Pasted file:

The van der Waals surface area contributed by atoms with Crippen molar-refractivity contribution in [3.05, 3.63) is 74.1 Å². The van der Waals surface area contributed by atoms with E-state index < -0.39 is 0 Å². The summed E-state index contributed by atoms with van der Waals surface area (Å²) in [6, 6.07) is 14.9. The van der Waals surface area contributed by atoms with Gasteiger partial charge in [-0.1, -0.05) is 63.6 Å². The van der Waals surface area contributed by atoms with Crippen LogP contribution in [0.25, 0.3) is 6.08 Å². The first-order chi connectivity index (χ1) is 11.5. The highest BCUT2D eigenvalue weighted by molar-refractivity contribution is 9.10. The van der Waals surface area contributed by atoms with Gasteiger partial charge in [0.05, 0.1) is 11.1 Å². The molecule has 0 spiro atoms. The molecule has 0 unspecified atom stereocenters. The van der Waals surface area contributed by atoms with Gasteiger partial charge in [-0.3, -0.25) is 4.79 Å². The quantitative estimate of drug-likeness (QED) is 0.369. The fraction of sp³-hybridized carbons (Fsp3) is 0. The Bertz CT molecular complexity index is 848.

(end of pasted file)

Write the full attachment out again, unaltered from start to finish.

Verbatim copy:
The van der Waals surface area contributed by atoms with Crippen molar-refractivity contribution in [3.05, 3.63) is 74.1 Å². The van der Waals surface area contributed by atoms with E-state index < -0.39 is 0 Å². The summed E-state index contributed by atoms with van der Waals surface area (Å²) in [6, 6.07) is 14.9. The van der Waals surface area contributed by atoms with Gasteiger partial charge in [-0.1, -0.05) is 63.6 Å². The van der Waals surface area contributed by atoms with Crippen LogP contribution in [0.25, 0.3) is 6.08 Å². The first-order chi connectivity index (χ1) is 11.5. The highest BCUT2D eigenvalue weighted by molar-refractivity contribution is 9.10. The van der Waals surface area contributed by atoms with Gasteiger partial charge in [0.05, 0.1) is 11.1 Å². The molecule has 0 spiro atoms. The molecule has 0 unspecified atom stereocenters. The van der Waals surface area contributed by atoms with Gasteiger partial charge in [-0.3, -0.25) is 4.79 Å². The quantitative estimate of drug-likeness (QED) is 0.369. The fraction of sp³-hybridized carbons (Fsp3) is 0. The Bertz CT molecular complexity index is 848.